This week, approximately 100 middle and high school youth and adult volunteers from three different states and four churches traveled to Douglas County for the first time on a mission trip to repair houses in the community.

According to Kaitlyn Sirmons, southeast summer team leader for World Changers, said teams of youths and adult volunteers would be spreading out over the county to give service to strangers in need, while demonstrating their faith in action during their week here.

The faith-based organization's website puts the mission in simple terms: "Gospel-sharing — what we do; Construction — How we do it."

The week started Saturday, July 8 as the youths and adults accompanying them arrived at Central Baptist Church, kicked off by a welcome celebration and a worship gathering.

Monday morning was their first day on the work site, with crews completing such tasks a putting on a new roof, replacing vinyl siding on a two-story house, painting, doing demolition work at a park and even spreading mulch on the campus of Douglas County High School.

The volunteers weren’t just spreading mulch, however. Their tireless efforts were spreading God’s love to people who needed a helping hand in the community. And they had fun in the process.

"The work being put in not only transforms the houses," said blogger Lauren Carroll, "but it can also transform the lives of the homeowners.

The group is being hosted and housed by Central Baptist Church, but many other churches in the county are pitching in to make sure the volunteers receive meals during their stay, said Sirmons.

“It’s a community effort,” she said. “A lot of churches do things like bring up lunches, including Ephesus Baptist Church and several others.”

Sirmons said working in this city is a way to demonstrate that teens can get out of their comfort zone, work hard and help others.

Youths and adults going on the mission have to pay their own way to participate in this exercise of giving back in a community unknown to them. They also empty their own pockets during nightly worship to raise funds in the North American Missions Board’s “Send Relief” program.

The youths surpassed a goal of $800 to raise $956 to go to providing backpacks filled with items that not only meet physical needs, but also spiritual needs, according to a World Changers daily blog covering the youths' activities in Douglasville.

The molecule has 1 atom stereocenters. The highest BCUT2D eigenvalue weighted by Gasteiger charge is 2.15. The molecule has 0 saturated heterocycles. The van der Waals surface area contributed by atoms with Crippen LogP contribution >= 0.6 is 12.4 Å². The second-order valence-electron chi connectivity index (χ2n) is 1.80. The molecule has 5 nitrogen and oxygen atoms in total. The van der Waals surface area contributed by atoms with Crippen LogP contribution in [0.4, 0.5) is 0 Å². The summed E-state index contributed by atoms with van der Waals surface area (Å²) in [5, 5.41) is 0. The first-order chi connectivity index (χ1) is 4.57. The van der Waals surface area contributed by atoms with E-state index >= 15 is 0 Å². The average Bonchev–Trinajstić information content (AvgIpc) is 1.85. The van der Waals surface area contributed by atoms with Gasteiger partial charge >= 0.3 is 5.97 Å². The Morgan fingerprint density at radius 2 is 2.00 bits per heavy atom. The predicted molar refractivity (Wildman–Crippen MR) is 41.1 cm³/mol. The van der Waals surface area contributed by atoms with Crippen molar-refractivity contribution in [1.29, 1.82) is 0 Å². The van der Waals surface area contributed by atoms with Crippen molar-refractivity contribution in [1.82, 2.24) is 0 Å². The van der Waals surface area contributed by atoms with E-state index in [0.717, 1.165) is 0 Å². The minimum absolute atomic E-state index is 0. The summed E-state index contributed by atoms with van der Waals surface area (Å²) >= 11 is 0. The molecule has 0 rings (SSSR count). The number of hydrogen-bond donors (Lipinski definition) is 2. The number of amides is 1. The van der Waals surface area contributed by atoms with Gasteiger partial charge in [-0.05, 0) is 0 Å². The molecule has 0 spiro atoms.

“Students traveling with their churches and youth groups pay an average of $310 for check in as well as their travel to take part in this week where they work on a variety of projects throughout the community,” said Sirmons.

She laughed, “The kids pay $310 to sleep on air mattresses.”

Church youth groups came to Douglasville as part of World Changers from as far away as South Carolina, North Carolina and Louisiana, making up eight crews at eight different locations. The organization works closely with the West Metro Baptist Association.

World Changers itself is part of an initiative of LifeWay Christian Resources, affiliated with the Southern Baptist Convention.

Funding for the projects come from the city of Douglasville to buy supplies to revitalize substandard housing, said Sirmons.

The teams in Douglasville were given such outrageous names as “Paint Chips,” “Knot Heads,” “Dumpsters” and ‘Dirty, Dusty, Downright Determined.” And dirty, paint-covered and dusty they were – all in the name of Jesus.

The youths and their team leaders tweeted and texted and blogged and Instagramed and received E-Couragrams during their stay in Douglasville. Thursday was the World Changers last day on the job and each crew took a World Changers "Labor Provided By" sign, a Bible and a picture of their crew to the homeowner they helped out during the week,

One team, the Lumber Rumblers, was found hard at work this week, cheerfully doing painting and repairs at the home of a retired minister and his wife, Roy and Linda Cummings, who attend Westview Baptist Church in Douglasville.

The couple, who will celebrate 60 years of marriage in August, moved into their “fixer upper” home off Highway 5 three years ago. Roy suffers from congestive heart failure and is legally blind. Linda suffers from Meniere’s disease — an inner ear disorder.

Two years ago, a team of local youths from local United Methodist Churches through the Rivers of Life program built a wheelchair ramp for the couple. More work was needed, however.

“God is good,” said Linda. “We are highly favored and blessed.”

Following the path of pastor and pastor’s wife in Jupiter, Florida for many years, the Cummings settled in Bowdon. Then they moved to Douglasville to be near their son.

The couple once provided outreach beyond their church doors with programs for senior citizens, affordable day care for indigent mothers and even ran a skating rink, which after skating was over they “sat down to hear the Gospel,” Linda said.

This week, the Cummings reaped the benefit of help from which they had sowed to countless others during their many years in the ministry.

“This is what church should be,” said Linda. “It should have many arms doing many things. It should be an outreach for the community.”

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